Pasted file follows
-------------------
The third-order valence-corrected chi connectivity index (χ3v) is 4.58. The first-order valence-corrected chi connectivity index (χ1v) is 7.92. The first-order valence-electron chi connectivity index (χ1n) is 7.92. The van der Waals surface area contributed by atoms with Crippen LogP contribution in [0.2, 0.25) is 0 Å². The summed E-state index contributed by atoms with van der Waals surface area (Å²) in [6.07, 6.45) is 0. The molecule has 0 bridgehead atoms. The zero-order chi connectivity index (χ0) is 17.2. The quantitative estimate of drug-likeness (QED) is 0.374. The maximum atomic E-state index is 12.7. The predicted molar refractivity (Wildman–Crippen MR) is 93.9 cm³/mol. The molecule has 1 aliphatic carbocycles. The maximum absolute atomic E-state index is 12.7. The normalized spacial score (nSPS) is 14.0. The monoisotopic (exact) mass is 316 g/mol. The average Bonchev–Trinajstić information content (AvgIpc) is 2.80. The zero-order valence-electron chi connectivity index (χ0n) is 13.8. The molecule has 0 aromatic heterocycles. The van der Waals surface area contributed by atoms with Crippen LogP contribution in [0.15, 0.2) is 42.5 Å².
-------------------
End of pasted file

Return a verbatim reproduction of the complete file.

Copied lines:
The third-order valence-corrected chi connectivity index (χ3v) is 4.58. The first-order valence-corrected chi connectivity index (χ1v) is 7.92. The first-order valence-electron chi connectivity index (χ1n) is 7.92. The van der Waals surface area contributed by atoms with Crippen LogP contribution in [0.2, 0.25) is 0 Å². The summed E-state index contributed by atoms with van der Waals surface area (Å²) in [6.07, 6.45) is 0. The molecule has 0 bridgehead atoms. The zero-order chi connectivity index (χ0) is 17.2. The quantitative estimate of drug-likeness (QED) is 0.374. The maximum atomic E-state index is 12.7. The predicted molar refractivity (Wildman–Crippen MR) is 93.9 cm³/mol. The molecule has 1 aliphatic carbocycles. The maximum absolute atomic E-state index is 12.7. The normalized spacial score (nSPS) is 14.0. The monoisotopic (exact) mass is 316 g/mol. The average Bonchev–Trinajstić information content (AvgIpc) is 2.80. The zero-order valence-electron chi connectivity index (χ0n) is 13.8. The molecule has 0 aromatic heterocycles. The van der Waals surface area contributed by atoms with Crippen LogP contribution in [0.15, 0.2) is 42.5 Å².